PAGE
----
Sunday, May 5, 2013

Nerdery of A Different Order: Musicals!

Sometimes, I'm a theater geek. More specifically, I'm a musical theater geek. But it comes and goes, I'm not a diehard obsessive (usually). After the overload that was C2E2 and the roommate and I joking about how I'd only go in costume if I was completely unrecognizable, then somehow reaching a point where I said I'd paint myself green and do a twist on the Wicked Witch of the West (mostly as a version of Elphaba from Wicked), I was feeling the urge to bite the bullet and get a damn ticket to Big Fish (the musical) before it left Chicago. I had been wanting to see it, but unable to find someone to go with me- even with discounts.

So, after a doctor's appointment on Thursday, I was aleady in the nieghborhood and managed to get a last minute discounted ticket to Big Fish for that night. Even though it meant that I had to bring a massive haul of nutritional supplements from the doctor with me to the show. Thank goodness I thought to bring the huge purse I borrowed from a friend a while back that could hold it all (for the most part). It was a little awkward to have the giant bag between my legs for the show, but thankfully only one person tried to walk past me down my row after I sat down.

I wanted to see it so much, though. It wasn't because I loved the movie (in fact, I found the movie to be kind of disappointing and lopsided- something that happens a lot with Tim Burton) but because Norbert Leo Butz was starring in it. I knew I'd be kicking myself if I didn't take this chance to see him live for once in my life.

A few years ago, I got mildly obsessed with Mr. Butz. I'm going to mostly blame seeing Wicked for that. He wasn't in the production that I saw, but he is, of course, on the soundtrack. And I was pretty ill when I saw Wicked, which gave me time to obsess about the show a little bit. Because it wasn't perfect or great... but there was something about the show that I just couldn't let go of. Then I started finding bootleg footage (this was right before YouTube took off, and before Google bought YouTube and Google Video was the best source for the videos at the time) of the original cast.  And then ended up seeing footage of Dirty Rotten Scoundrels. And then bought that soundtrack. And then discovered The Last 5 Years and bought THAT soundtrack as well. Which is... seriously impressive. His voice is great- but his physicality when he embraces a role is the really impressive part. He does these roles that he both disappears into but also is able to do incredibly physical choreography as that character in a way that few people seem to be able to do- or have the energy to do. Like, look at his Tony performances (for the two roles he received Tonys for, naturally):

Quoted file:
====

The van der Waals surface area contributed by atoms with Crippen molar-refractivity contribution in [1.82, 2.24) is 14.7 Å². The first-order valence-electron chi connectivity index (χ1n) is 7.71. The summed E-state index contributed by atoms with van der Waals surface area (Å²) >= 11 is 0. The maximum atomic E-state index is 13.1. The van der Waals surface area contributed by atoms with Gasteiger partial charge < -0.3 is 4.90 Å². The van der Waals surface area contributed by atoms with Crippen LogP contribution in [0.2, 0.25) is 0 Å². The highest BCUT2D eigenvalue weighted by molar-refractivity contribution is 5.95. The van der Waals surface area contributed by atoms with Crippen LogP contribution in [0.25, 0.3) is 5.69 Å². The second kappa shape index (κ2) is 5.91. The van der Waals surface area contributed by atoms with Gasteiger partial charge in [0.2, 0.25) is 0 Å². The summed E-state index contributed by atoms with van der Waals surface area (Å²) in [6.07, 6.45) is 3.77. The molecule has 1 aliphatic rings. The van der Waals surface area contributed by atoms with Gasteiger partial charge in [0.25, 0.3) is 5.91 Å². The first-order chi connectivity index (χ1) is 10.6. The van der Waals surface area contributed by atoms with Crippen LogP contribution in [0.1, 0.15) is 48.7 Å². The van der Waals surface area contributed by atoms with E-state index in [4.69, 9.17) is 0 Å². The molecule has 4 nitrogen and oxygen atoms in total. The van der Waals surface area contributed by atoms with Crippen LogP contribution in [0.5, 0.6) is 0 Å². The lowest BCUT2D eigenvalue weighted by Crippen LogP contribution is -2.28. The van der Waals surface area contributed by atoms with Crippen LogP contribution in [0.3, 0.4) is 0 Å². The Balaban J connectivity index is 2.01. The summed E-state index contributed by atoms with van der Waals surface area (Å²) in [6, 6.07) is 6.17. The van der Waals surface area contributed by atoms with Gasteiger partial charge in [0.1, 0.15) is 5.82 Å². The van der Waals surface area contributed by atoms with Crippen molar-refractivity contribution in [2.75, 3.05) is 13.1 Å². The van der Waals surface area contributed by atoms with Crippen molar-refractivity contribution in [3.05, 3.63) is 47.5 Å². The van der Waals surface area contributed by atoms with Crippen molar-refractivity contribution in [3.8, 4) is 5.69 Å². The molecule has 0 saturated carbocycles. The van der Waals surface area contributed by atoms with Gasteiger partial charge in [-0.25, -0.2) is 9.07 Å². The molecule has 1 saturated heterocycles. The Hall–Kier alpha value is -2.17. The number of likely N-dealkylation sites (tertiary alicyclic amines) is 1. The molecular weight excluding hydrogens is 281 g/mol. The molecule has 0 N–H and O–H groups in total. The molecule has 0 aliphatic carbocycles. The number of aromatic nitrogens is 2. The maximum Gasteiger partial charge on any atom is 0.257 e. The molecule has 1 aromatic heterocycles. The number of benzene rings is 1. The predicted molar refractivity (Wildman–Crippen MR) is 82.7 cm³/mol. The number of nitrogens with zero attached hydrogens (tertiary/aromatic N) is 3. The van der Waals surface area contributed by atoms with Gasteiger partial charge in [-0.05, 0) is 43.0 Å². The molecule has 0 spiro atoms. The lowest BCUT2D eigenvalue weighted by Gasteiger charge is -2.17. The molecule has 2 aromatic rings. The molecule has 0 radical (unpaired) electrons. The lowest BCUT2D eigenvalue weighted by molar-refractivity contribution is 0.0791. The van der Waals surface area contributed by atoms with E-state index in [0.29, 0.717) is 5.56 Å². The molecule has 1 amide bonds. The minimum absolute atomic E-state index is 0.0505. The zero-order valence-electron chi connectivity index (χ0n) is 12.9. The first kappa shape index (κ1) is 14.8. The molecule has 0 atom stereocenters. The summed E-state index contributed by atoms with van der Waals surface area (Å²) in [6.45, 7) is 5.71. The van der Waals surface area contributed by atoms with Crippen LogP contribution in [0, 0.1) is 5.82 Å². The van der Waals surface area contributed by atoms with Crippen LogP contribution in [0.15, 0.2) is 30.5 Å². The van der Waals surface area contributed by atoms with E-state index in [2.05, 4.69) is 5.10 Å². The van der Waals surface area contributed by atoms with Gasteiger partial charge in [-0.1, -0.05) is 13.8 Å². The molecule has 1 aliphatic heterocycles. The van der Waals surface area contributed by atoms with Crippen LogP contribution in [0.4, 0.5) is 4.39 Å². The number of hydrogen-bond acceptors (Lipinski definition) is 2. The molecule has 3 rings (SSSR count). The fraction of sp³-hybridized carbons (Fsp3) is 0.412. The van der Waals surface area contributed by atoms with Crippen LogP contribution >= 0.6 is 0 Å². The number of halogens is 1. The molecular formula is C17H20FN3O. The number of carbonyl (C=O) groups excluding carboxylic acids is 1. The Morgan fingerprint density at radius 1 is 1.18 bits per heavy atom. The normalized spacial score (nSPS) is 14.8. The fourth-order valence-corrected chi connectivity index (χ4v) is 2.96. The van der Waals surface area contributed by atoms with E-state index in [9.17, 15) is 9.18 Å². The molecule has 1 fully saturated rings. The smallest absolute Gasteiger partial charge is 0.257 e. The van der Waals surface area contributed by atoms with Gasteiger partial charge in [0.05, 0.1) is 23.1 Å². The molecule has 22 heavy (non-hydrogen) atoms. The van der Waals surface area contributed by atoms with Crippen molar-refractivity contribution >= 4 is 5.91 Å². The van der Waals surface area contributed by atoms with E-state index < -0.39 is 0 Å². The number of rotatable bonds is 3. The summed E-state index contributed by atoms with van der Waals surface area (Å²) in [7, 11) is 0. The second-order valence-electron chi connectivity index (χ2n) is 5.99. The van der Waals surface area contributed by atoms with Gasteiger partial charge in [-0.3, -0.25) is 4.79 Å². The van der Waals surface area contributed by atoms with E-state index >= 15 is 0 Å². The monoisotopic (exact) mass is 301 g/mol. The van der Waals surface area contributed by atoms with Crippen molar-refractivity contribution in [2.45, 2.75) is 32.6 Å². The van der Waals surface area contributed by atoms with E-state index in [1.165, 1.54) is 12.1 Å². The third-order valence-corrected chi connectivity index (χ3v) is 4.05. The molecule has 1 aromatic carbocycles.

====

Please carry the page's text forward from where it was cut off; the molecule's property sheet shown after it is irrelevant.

This is him in Dirty Rotten Scoundrels, where he moves around the stage and literally dances circles around everyone:

And then in Catch Me If You Can, where he's basically embodying a middle-aged G-man with back and prostate problems while dancing. I love how his arms seem to mostly move below the elbow and his legs mostly move below the knees:

In the end, I got the ticket because I was worried that if I missed this chance, he'd be slowing down or giving up doing big physical roles by the next time I might get a chance to see him. Also, as the above clips show, he already has been getting casted for roles that don't show off his vocals abilities as well as his acting abilities, and I was hopeful that maybe Big Fish would finally do both.

As for Big Fish, it was so worth seeing. It's not a life-changing musical, but it is a good musical. The songs are really sweet (but not overly memorable- two of them can be heard here, but those are not the best songs in the show, if you ask me), the message is so much more focused and impactful than the movie, and the technical aspects with all the projection work and things that skewed the average musical set up were amazing. I really recommend seeing it, if you get a chance.

From the moment it starts, first revealing that there is now an everflowing river where the orchestra pit should be and that the orchestra is now behind the cyclorama- you're gently lulled into the world of Edward Bloom, where everything is just a little bit different but there's always that river to be there and let you know that you haven't wandered too far.

Everything has been crafted just slightly better and sturdier than in the film. The main characters are more rounded (especially Will and Josephine) and the focus of the story has been put back on Will and Edward as a father and son that have trouble understanding each other but know they're running out of time. More purpose has been put in Edward's stories when they come in, and he comes across as a much better- but still flawed- person than in the film version.